Poor diet and physical and mental inactivity, risks for Alzheimer’s: scientific
Fernando Camacho Servin
Newspaper La Jornada
Sunday, September 25, 2022, p. 8
The onset of Alzheimer’s disease is not only related to people’s own aging or possible genetic predisposition, but also to their eating habits and physical and mental activity, since it has been discovered that diets high in fat and sugar are a risk factor for this condition to arise.
This was warned by Clorinda Arias Álvarez, an academic from the UNAM Biomedical Research Institute, who pointed out that Mexico is one of the countries where a greater increase in this condition is expected in the future, so disease prevention policies must be designed. and awareness of what it means.
in chat with the day, the specialist in pathological brain aging indicated that in Mexico there are records of between 700,000 and one million people with Alzheimer’s. On a global scale, there are about 50 million, but it is estimated that in 2050 it could reach up to 150 million, many of them in middle-income countries, such as ours.
Arias stressed that, according to prospective studies in various countries, there are at least 12 risk factors that can facilitate the onset of the disease, which are preventable, including obesity, diabetes, hypertension, smoking, social isolation and depression.
After highlighting that the risk of Alzheimer’s appearing could be reduced by up to 40 percent if these factors were addressed, the researcher emphasized that one of the findings of the team she coordinates is the role of diet in the onset of dementia.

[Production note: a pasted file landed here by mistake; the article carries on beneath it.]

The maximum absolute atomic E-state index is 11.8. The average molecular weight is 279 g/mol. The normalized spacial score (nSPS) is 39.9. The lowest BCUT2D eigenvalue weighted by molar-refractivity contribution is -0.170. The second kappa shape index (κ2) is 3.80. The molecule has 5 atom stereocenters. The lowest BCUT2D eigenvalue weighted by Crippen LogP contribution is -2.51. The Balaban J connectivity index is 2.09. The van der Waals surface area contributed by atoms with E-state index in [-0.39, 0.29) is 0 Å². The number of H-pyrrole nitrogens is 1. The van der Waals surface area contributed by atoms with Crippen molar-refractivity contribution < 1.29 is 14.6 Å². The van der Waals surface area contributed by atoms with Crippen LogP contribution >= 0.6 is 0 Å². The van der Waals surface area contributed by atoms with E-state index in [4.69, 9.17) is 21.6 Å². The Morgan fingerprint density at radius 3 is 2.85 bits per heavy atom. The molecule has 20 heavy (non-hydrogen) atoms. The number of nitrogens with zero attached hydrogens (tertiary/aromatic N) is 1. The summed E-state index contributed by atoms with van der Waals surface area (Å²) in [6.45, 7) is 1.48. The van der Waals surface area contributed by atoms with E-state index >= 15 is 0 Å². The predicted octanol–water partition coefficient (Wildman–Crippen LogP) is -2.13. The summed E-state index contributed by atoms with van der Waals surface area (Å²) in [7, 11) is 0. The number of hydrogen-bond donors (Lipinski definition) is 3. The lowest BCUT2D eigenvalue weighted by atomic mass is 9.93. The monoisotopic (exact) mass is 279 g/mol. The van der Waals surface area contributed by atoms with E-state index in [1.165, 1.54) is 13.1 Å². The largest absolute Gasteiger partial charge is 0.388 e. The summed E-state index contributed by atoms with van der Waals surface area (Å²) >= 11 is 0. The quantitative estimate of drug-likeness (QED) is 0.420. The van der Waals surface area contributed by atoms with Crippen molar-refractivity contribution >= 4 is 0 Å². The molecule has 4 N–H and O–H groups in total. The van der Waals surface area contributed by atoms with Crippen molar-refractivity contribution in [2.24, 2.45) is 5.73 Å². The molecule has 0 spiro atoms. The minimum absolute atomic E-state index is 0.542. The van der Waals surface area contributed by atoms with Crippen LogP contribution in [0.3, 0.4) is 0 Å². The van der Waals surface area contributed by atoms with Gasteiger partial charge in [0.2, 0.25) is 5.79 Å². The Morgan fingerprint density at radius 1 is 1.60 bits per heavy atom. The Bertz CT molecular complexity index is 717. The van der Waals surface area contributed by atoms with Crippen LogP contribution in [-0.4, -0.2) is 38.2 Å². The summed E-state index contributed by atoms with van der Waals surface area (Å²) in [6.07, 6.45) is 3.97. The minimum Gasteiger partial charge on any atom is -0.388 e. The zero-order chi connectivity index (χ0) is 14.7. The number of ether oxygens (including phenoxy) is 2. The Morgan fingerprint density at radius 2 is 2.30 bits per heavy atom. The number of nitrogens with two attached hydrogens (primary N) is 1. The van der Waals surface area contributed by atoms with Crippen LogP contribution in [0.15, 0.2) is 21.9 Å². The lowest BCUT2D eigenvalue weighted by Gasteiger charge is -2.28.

“We’ve been focusing on how diets high in saturated fat, cholesterol, and refined sugars — like high fructose, which is in soda and a lot of this packaged food — can affect the brain, by changing the metabolism of neurons and produce damage similar to that seen in the brains of Alzheimer’s patients,” he said.
According to Aries,
when neurons are exposed to saturated fats, such as palmitic acid or cholesterol, changes occur in the so-called tau protein, which is affected in Alzheimer’s. This protein is phosphorylated (that is, it undergoes the addition of phosphate) in the brain of patients and neurofibrillary tangles are formed that end up killing neurons.
The onset of the disease “depends on how we age. It is certainly age related, but it appears to be an interaction between the natural changes of aging, a particular genetic environment, and an unhealthy lifestyle.
An aging person with poor cognitive stimulation, poor diet, and poor cardiovascular health is much more likely to develop Alzheimer’sstressed Arias, who recommended staying physically, mentally and socially active, having a healthier diet and disseminating information about the nature of this disease.